Virginia Farrell – three poems

The Little Things

the mattress folds from your body weight
next to mine through the years. It is vanishing
because you now weigh less than me, a wisp

Other people or strangers could do this better, lying next to you
I feel your bones rattling
for someone good to fix them

broken this, busted that, we are always breaking
out a list, a honey-do
for the disappointments that beat

endlessly. Disease is real, fleshy and full
of ectopic blood
unlike a soul or a ghost which both require a belief in magic

but it’s September and everything is dying, like the Bee Balm in our yard, I curl
into the nest of your smell, kiss the salt of our shared memories weeping from your skin
press against the thorns of your spine and roll into your worn-out crevice, sinking low

and the fog hangs even lower. Through it I see
you turning over, facing me, a specter in white underwear, scruffy beard, undone eyes
big belly, smiling

Buddha from all the pills
but still, you are good
at not changing too much for me

in the dim light
of curtains drawn across the afternoon
we manage to find

the little things, the sparks
behind the funny, sad little things
your blue eyes, my blue smile, the blue feeling

when we share the last bowl of cookie ice cream
me spooning it into your mouth and then mine
both of us knowing the sweetness on our tongues is the taste of time ending

The Discovery

the monarchs and the moths feast
in the ditch on milkweed above
burnt grass curling its fingers around
the blue-flake carcass of a car, sunlight and smoke looping

through glass webs, shattered windows holding back
the beating orange and black wings
blood thickens in the shadows
a lone butterfly pauses to rest on a girl’s raw pearlescent bone

impossibly she is breathing
in a way that is not breathing
but more of a floating in and out
when the cops drag

the tin can car up the embankment
peel the girl from her place
painfully her gauzy moans drape
the brilliant sun to sleep

Renoir’s Girl

Let me believe that I am
Renoir’s girl with russet curls
kissing the small of my back
wrists and knees
the brown of my round
eyes turning the colors of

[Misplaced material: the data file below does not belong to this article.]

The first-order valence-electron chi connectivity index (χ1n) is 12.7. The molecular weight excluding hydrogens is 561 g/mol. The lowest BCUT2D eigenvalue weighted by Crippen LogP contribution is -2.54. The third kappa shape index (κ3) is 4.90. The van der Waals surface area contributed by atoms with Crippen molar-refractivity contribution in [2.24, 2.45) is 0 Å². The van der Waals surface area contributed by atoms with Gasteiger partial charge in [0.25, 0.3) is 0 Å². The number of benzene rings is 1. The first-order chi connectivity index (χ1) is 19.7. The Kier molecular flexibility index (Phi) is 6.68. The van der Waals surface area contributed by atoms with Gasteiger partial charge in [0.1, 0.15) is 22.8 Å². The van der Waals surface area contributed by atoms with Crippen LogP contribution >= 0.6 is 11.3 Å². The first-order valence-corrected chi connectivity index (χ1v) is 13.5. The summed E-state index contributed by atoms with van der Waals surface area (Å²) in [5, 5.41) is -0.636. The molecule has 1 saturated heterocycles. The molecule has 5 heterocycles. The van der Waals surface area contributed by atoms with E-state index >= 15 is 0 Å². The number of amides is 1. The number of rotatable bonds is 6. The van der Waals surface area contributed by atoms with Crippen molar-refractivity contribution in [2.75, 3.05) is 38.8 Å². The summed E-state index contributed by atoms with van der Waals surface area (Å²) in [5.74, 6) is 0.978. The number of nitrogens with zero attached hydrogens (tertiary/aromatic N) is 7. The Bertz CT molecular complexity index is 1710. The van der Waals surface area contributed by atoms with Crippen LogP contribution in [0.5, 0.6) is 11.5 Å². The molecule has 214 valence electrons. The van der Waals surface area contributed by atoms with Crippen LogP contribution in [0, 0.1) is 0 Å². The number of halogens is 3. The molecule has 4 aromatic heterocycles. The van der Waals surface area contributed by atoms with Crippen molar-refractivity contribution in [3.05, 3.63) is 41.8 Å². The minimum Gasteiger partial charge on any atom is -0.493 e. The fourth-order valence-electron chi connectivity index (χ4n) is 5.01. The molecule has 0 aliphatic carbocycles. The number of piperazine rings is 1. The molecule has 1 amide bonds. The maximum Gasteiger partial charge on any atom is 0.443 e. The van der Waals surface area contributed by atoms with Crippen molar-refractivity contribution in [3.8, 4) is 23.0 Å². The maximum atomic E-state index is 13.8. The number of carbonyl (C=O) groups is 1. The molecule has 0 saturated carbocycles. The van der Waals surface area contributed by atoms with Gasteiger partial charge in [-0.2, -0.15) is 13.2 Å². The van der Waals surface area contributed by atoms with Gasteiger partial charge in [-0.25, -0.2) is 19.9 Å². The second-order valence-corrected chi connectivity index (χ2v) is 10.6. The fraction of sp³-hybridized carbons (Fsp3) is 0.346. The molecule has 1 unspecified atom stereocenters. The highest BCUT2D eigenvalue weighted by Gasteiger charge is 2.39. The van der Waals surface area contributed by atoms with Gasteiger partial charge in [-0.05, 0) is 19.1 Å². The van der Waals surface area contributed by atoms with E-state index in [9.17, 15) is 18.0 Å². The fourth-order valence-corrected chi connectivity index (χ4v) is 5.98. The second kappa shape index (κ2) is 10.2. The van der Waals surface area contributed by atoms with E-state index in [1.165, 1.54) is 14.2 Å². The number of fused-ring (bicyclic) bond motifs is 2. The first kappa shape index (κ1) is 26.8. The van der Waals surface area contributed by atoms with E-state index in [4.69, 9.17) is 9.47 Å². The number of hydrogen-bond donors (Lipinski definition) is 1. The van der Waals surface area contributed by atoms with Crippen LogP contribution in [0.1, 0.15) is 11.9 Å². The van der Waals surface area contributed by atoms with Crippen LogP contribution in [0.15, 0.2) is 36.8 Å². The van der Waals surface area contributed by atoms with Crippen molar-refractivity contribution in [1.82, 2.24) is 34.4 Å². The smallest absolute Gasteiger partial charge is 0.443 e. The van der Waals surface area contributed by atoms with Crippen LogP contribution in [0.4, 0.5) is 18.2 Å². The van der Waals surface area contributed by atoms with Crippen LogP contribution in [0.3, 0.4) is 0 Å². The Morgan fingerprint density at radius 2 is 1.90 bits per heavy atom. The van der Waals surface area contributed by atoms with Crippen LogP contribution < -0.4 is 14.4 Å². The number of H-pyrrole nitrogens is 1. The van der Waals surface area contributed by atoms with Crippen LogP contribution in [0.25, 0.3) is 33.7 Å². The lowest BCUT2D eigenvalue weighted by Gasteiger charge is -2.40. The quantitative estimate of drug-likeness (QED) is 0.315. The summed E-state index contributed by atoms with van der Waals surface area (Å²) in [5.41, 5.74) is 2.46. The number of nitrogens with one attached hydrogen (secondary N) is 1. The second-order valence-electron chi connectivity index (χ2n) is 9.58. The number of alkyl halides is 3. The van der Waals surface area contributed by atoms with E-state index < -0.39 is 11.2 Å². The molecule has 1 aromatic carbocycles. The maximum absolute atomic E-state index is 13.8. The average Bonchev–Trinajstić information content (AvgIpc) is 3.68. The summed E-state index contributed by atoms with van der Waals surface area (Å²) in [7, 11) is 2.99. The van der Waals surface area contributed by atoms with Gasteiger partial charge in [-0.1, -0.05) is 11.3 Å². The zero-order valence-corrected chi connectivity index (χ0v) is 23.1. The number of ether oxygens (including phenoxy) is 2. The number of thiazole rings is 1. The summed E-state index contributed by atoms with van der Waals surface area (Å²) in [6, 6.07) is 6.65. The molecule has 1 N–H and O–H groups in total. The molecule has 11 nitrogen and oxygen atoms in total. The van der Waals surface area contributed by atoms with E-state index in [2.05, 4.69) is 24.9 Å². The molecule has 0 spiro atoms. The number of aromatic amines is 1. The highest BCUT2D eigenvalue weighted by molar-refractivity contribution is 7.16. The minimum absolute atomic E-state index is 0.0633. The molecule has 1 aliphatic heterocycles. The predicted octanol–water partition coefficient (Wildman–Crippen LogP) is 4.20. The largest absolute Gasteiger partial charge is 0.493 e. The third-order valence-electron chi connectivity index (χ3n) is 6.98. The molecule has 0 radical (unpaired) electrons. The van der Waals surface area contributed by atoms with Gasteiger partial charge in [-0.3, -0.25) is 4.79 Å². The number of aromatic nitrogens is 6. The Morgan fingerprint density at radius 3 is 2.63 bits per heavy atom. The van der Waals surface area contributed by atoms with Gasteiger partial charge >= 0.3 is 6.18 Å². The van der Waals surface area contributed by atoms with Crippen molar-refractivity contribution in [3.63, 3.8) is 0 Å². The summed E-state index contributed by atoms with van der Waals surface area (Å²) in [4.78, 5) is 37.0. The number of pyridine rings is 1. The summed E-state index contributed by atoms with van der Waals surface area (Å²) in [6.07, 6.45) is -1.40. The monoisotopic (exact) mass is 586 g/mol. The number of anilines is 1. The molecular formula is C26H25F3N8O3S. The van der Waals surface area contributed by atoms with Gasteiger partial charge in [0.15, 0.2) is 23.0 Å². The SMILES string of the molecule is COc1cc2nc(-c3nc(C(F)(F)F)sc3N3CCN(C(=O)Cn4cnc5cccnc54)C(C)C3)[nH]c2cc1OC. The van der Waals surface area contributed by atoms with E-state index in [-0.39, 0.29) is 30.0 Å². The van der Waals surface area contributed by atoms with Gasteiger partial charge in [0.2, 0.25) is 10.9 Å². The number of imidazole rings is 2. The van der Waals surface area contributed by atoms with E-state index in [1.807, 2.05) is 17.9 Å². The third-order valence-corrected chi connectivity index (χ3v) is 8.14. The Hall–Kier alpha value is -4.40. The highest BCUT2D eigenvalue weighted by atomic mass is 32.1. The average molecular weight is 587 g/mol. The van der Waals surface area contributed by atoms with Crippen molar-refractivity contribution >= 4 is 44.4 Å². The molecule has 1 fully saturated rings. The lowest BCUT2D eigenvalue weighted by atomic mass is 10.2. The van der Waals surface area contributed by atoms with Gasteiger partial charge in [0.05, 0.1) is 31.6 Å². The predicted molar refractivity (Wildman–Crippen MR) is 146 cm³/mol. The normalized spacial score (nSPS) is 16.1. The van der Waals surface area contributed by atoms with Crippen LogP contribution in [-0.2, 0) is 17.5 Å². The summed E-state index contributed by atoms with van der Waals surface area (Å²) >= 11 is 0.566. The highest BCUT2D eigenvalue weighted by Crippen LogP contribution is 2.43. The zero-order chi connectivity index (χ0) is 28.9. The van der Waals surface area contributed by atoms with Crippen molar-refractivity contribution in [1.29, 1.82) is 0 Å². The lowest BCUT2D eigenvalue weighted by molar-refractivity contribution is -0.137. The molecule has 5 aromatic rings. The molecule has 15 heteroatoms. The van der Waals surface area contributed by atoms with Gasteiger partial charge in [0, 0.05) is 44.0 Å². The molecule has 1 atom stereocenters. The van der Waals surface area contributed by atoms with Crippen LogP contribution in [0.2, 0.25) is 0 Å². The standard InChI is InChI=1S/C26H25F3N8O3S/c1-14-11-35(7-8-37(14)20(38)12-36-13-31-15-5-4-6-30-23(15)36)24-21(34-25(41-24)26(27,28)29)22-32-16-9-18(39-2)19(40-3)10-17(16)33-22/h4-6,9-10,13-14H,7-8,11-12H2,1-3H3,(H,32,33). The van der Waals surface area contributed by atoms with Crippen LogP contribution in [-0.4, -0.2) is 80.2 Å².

French flowers, lips open, breasts quaking
with my lavender-scented laughter
when I cartwheel and
feed the bumble bees honey-infused Brandy
Renoir asks me to lie down and spread
the Provincial gap between my thighs
and all the beauty tumbles out
the magical white-maned Camargue, small clouds of chouquettes,
Debussy’s Clair De Lune, fat-cheeked babies,
buckets of salted water, silks, and sorrow too when he says
to die is an art

Virginia Farrell is a poet and writer from Winnipeg, Manitoba. For months, deep snow blankets the Canadian prairies and it is the absolute stillness found in such a long winter that provides her with a stage to write. When she isn’t writing, you can find her tobogganing down the banks of the Red River with a toque on her head and her family in tow. To escape the formidable weather, she dreams of, and sometimes travels to, warmer places. There she finds inspiration in ruins, lush overgrowth, cheap wine and a view of the sea that drops from the earth.

Currently, she is working on a novel-length manuscript and, as always, writing poetry. Clear Poetry is the first to publish her poems, and more are due to appear in the forthcoming issue of the Yellow Chair Review.

She tweets @theferalfarrell and her website is at

2 thoughts on “Virginia Farrell – three poems

  1. Imogen Forster October 22, 2015 / 10:03 am

    These are beautiful, moving.

    Sent from my Windows Phone


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